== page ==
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The initiative, launched by the UK government and thirteen other companies, is aimed at trying to make hydrogen-powered cars a commercial success.
The UK is taking a major part in the production of these vehicles for the global markets and has named the initiative UKH2Mobility. In addition to several car manufacturers, the project is also being backed by utility, gas and infrastructure companies as well as three government departments.
Business Minister Mark Prisk said: “Hydrogen fuel cell electric vehicles are increasingly being recognised as one of the viable options as we move to a lower carbon motoring future.”
“UKH2Mobility will bring together industry expertise to establish the UK as a serious global player in the manufacture and use of hydrogen fuel cell electric vehicles and the supporting infrastructure,” he continued.
The incentive behind the production of fuel cell vehicles is to attempt to dramatically cut CO2 emissions in cars, gases which are becoming increasingly harmful to the environment. It has been reported that the task force will also make a decision on the level of investment required in order to make fuel cell cars attractive to consumers.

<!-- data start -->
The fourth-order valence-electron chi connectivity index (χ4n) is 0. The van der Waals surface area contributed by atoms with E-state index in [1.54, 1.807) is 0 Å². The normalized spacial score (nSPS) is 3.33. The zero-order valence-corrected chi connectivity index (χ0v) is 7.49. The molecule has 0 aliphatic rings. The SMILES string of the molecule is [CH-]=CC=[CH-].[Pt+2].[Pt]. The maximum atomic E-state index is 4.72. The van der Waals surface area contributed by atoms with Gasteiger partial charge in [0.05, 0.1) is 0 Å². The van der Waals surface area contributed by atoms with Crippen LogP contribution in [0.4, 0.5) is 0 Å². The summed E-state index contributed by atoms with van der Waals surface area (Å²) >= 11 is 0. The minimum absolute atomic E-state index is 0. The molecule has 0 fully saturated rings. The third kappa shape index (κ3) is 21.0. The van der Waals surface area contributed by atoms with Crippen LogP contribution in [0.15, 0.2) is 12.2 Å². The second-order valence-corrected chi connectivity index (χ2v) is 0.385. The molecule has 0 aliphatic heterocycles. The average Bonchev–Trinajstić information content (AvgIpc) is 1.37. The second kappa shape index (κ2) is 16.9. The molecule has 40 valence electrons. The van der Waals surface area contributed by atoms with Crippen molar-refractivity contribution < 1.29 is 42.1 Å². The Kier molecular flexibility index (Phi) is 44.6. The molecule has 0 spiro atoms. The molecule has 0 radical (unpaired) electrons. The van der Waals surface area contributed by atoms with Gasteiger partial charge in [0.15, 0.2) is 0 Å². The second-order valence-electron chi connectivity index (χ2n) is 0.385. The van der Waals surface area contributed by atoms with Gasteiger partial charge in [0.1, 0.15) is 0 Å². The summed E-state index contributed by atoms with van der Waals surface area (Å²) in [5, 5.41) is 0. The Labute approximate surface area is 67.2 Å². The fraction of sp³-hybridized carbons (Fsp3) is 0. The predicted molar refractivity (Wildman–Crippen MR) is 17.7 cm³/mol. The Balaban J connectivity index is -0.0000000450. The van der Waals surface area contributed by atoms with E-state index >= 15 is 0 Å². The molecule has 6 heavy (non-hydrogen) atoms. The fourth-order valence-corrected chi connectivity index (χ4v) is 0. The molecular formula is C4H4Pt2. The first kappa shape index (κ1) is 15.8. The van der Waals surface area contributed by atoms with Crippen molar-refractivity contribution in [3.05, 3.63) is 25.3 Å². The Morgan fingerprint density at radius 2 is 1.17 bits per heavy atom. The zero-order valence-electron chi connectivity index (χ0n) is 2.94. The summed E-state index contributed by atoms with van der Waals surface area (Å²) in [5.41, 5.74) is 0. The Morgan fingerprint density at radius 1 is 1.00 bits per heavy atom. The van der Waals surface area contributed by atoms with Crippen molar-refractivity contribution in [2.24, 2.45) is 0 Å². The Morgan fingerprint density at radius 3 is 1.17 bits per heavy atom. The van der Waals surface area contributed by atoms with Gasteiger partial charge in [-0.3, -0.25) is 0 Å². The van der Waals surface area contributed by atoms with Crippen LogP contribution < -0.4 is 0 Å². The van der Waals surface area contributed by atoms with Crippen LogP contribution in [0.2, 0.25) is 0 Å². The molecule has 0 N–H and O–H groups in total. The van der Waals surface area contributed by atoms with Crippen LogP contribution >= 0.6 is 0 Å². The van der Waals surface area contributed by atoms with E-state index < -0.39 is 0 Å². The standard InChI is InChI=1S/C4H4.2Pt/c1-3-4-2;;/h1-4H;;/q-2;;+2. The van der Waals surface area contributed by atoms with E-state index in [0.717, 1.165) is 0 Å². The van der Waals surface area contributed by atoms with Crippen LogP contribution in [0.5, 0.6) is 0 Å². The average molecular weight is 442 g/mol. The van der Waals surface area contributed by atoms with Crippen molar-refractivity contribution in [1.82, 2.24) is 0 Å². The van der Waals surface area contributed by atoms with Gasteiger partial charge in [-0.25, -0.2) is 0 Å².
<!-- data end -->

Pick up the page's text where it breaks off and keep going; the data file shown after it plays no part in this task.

Hydrogen-powered cars are powered by a fuel cell which extracts oxygen from the air and combines it with hydrogen contained in a tank, to create electricity. The electricity powers the electric motors which turn the car’s wheels.
Unlike battery powered electric vehicles, hydrogen powered cars are not restrained to a limited range of batteries and are created to produce no emissions or harmful gases, which makes them a highly appealing alternative choice of car for the future.
It is also hoped that the new project will help create new jobs and boost the economy through the commercialisation of hydrogen powered motoring.
Jerry Hardcastle, Nissan’s head of vehicle design and development said: “Hydrogen-powered fuel cell electric vehicles… could represent a large segment of the UK [car] market in the coming years.”
“This is an important step for the automotive sector towards the development of clean vehicle technologies and zero emission mobility.”